The Office Party

by scotslawstudent

The current economic climate is bad for people looking for work, let me tell you, but it’s also eroding the perks for people who have one. One of the first casualties of the downturn is the office Christmas party. Presumably to avoid the cost of replacing the photocopier yet again many companies are either greatly downsizing or cancelling altogether their staff do.

The most interesting move I have heard of is that a recently bailed out bank has been reported to be paying its staff back for parties they have booked outside of work and are now ordered to not attend. I think that’s a strange move, especially because initially the staff members were supposed to absorb the loss themselves.

The staff party is just as much a carefully researched and cost analysed productivity tool as any machine in a factory – big companies are not known, generally, to throw money at things they don’t get a benefit from.

The reason that Google  famously gives its staff (now only programming staff) free meals is that it keeps them at their desks, where they can get work done, for increasingly long hours. It’s not a wish to feed the starving masses – it’s to have people who “just happen to be around the office so I did some work on Project X” for longer hours than usual , say if an employee is salaried for 9 til 5 but dinner is at 6.30 he could decide he may as well stay on till then.

Likewise the office party is useful because it’s a reasonably cheap way to, contrary to appearances, boost employee morale and thereby productivity. Happy staff are better with customers and better employee/customer relationships leads to increased revenue – it’s an accepted economic principle.

Apparently happy employees only make sense in a boom time. The party must go.

The writer of Single Guy Money reported the changes to his Christmas party:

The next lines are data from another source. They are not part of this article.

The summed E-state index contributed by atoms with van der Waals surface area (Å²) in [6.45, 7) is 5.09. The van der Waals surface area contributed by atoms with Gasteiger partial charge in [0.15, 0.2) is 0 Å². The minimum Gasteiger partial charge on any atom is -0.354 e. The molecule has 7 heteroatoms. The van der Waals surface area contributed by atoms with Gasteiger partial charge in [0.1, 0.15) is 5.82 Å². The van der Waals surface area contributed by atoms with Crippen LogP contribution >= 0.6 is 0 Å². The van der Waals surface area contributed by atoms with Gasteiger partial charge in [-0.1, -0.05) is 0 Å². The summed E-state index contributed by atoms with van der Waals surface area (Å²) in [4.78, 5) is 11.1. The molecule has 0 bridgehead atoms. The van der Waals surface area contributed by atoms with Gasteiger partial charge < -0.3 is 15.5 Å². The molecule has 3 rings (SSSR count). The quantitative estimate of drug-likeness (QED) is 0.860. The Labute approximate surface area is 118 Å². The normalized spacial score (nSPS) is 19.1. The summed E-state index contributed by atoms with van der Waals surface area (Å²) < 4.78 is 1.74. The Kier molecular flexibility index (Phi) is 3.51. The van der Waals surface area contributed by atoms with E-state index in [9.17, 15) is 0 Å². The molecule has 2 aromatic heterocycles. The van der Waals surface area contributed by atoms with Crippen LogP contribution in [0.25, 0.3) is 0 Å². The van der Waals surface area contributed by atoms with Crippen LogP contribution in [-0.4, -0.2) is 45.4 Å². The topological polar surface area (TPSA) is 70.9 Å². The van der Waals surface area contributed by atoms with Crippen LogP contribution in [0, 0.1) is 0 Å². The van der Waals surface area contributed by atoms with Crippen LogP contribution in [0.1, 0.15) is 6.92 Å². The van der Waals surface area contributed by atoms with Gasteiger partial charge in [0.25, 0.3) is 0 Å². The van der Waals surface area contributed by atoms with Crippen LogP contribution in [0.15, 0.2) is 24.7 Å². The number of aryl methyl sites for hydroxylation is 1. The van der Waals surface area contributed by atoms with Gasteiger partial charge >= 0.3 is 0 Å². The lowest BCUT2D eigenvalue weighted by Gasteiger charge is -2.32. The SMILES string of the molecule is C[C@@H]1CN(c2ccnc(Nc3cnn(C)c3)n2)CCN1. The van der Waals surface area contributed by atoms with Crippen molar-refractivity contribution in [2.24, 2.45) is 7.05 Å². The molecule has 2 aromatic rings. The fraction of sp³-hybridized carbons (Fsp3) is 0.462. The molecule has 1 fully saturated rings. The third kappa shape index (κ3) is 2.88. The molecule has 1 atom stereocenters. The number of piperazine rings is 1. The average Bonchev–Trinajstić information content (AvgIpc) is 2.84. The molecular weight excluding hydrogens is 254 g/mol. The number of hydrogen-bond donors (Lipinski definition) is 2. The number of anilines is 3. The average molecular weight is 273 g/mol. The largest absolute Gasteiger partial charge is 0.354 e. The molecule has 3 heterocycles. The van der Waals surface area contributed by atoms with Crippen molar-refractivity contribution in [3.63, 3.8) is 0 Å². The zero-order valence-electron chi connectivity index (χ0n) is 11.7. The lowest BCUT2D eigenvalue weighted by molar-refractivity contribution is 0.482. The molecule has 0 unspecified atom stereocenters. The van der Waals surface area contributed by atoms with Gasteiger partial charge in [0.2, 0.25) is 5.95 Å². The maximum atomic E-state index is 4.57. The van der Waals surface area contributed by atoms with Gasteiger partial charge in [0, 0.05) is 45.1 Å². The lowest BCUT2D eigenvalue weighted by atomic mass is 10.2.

• Instead of an open bar, we were given drink tickets. Each person was given 2 drink tickets while equalled 2 free drinks. You could drink more but you had to pay full price after your 2 free drinks. Luckily, I am pretty good friends with the ticket holder so I was able to score a few extra tickets.
• Our party was held in a large hotel in downtown Atlanta. In past years, the company would pay for rooms for employees that live more than 50 miles from the hotel. For those who lived closer but were not able to drive, you could get a reduced price room. This year, everyone had to pay for their own room (full price).
• Instead of a buffet style dinner, the food was mostly appetizers. In years past, they usually went all out with the food selection.

Compared to banks and political parties (who simply don’t want employees associated with them looking happy because they don’t want the public to think they’re enjoying our (well, Ken Dodd and my fellow students are taking a moral stand on this) tax bailout too much) that sounds extremely generous. Anyone who has had a wedding knows that the open bar is a quick way to spend a great of money and hotel rooms are expensive when you have to buy enough of them to not end up with harassment suits so these are pretty much common sense cost cutting measures.
It’s actually only when they’re compared to the year before that they become so stark, the fun isn’t spoiled, the concept of paying for your own drinks shouldn’t be alien to any one old enough to actually attend an office party and it doesn’t leave the company looking like it’s in desperate financial straights.

Frankly, if I was a director with millions of pounds of stock options that are on the knife edge of becoming much less I might even consider paying for those drinks myself. Is that not a rational economic choice?

Why don’t other companies follow this example? A company party which is obviously cut price or one which is entirely cancelled reflects badly on the company and will be received badly by the staff.

Isn’t company image and employee morale worth a few rounds of drinks anymore?

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